The Tyne Tunnel was making an average of £20,500 from surplus payments made by cash at toll booths before the recent cashless change.
It costs motorists £1.90 to cross the river via the tunnel and, up until earlier this month, that fee could be paid with cash.
With no change being given by the toll booths, drivers would often choose to pay £2 to use the tunnel, rather than fishing around to find the exact 90 pence.
After a Freedom of Information request by NewcastleWorld.com, it has emerged that the tunnel generated an eye-watering revenue of £20,500 per month just from those surplus payments.
That 12-month average added up to a total of £266,512 since October 2020.
At its peak, in November 2020, £23,197 was made from surplus payments.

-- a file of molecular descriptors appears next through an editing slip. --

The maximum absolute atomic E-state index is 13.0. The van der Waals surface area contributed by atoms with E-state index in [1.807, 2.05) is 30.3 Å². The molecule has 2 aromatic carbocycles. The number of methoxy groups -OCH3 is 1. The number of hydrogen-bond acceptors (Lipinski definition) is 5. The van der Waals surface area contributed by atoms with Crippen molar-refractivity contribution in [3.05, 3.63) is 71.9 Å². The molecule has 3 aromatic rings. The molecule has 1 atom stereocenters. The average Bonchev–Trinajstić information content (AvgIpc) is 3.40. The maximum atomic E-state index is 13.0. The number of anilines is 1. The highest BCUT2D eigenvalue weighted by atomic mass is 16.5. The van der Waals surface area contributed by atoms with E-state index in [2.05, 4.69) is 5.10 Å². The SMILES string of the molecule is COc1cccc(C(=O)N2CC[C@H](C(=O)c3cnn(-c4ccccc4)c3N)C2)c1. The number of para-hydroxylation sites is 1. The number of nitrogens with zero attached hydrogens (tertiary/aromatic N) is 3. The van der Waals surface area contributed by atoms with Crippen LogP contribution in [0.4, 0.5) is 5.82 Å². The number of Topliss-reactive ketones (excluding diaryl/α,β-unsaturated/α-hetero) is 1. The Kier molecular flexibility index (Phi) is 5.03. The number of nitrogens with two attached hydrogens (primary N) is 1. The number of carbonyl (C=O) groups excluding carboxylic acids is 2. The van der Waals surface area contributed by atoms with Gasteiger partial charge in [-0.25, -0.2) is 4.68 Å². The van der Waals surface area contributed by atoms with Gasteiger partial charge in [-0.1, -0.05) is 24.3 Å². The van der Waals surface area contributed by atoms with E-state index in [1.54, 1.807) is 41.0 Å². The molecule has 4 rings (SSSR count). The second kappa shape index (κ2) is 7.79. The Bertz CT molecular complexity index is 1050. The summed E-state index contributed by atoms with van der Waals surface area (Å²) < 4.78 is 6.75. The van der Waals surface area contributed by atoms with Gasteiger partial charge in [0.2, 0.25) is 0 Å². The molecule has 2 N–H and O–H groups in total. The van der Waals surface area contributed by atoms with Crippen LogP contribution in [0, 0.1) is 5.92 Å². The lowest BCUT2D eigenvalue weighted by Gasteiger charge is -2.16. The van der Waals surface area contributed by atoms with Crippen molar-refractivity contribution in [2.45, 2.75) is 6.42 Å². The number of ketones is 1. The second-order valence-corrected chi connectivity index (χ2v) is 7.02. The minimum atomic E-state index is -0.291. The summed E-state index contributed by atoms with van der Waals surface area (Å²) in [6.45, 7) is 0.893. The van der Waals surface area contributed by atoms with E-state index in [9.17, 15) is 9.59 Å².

The month with the lowest sum generated was March 2021, when £16,147 was made.
Ever since Monday, November 8 the Tyne Tunnel has run on a new cashless system.
Motorists must now pay in advance of their travel, or by midnight the day after completing their trip.
Despite a recent survey conducted by this site showing that 52.2% of users believed the cashless change was a way of generating extra revenue through fines, it also means the Tyne Tunnel will no longer benefit from overpayment revenue.
The tunnel cited time-saving and environmental reasons as being at the heart of the cashless move.
The North East Combined Authority owns the infrastructure of the Tyne Tunnel.
The Tyne Tunnel says it collects tolls to pay for the tunnel's construction, which was self-funded when constructed.
The website states: "As a private road it is vital that tolls continue to be collected to cover the costs to pay for the operation and maintenance of the tunnels."